Warning: what follows is an extremely long, pointlessly detailed narrative about my first orchestral audition

I took my first professional audition back in the first week of May, in a small Ontario city about three hours out from my future home of Montreal.  I found out about the vacancy through Orchestras Canada‘s online woodwind job board, which I had begun periodically browsing ever since deciding to attend grad school in the Great White North.  The audition was only a three-hour drive from Rochester; it seemed worth the expense to rent a car, book a hotel for a night, and just give it a go.  If by some miracle I won the job — or, perhaps, made it onto the substitute list — then that would have been awesome.  If not, the trip would still have been worthwhile: I’d have had my first pro audition experience, gone through the process of preparing the rep, and would know what to expect the second time around.  And the third time.  And the fourth… John Ferrillo, longtime principal oboist in the Boston Symphony, took twenty-some-odd auditions before landing his first big job at the Met.  I have a ways to go.

Not comfortable making a big drive by myself, I roped a Canadian friend into tagging along.  It was finals week at school, so it was hard to find someone with a wide-open schedule who could spare some time to overnight in Ontario with me, and I’m really grateful that he came with.  Besides his invaluable help with GPS navigation (I 100% definitely would have gotten lost without him), it was really nice to have a familiar face cheering me on.

We arrived the night before the audition — later than I’d hoped to get there, thanks to a highway detour, but early enough for some panicked reed-scraping followed by a respectable seven hours of sleep.  The next morning, I woke up bright and early, donned the dress I’d worn throughout the grad school audition circuit, and noodled on my oboe — long tones, some scales, and three-in-a-rows (which is a warm-up I may have sort of made up, in which I play a short orchestral excerpt three times in a row from memory, just to get my brain and fingers oriented).  It being eight in the morning at a hotel, I didn’t want to disturb people in the neighboring rooms, so I kept my warm-up short and simple, then packed up my oboe and headed to the audition well before I had to be there.  Better early than late!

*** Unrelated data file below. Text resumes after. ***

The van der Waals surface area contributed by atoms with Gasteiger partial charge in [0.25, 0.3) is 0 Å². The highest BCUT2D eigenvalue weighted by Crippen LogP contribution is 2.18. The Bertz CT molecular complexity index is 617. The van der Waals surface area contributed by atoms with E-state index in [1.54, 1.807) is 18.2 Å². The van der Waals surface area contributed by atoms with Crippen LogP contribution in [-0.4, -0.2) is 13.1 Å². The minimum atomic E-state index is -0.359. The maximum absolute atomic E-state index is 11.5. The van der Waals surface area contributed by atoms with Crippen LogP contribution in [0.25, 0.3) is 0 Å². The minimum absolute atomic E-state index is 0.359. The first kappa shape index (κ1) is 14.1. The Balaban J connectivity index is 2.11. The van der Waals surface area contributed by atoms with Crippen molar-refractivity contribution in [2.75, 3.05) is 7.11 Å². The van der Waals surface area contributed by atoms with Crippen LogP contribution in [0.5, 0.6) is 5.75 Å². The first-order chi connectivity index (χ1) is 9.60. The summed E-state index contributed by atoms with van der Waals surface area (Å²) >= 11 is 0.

Most auditions are organized in groups, something I’m grateful to have experienced early on through semi-annual mock auditions at school.  Candidates are assigned to Group A, Group B, etc., the size and number of groups varying depending on the number of candidates auditioning.  This audition was a small one — only fourteen — so we were split between just two groups.  The week prior, we had all received an email detailing the schedule: Group A would convene at 9:30 and draw numbers that would determine the order in which they would audition; at 11:30, while the panel deliberated which members of Group A would advance to the next round (there would be three total rounds), Group B would meet and draw their numbers.  I was in Group B.

The campus where auditions were held.
The campus where auditions were held.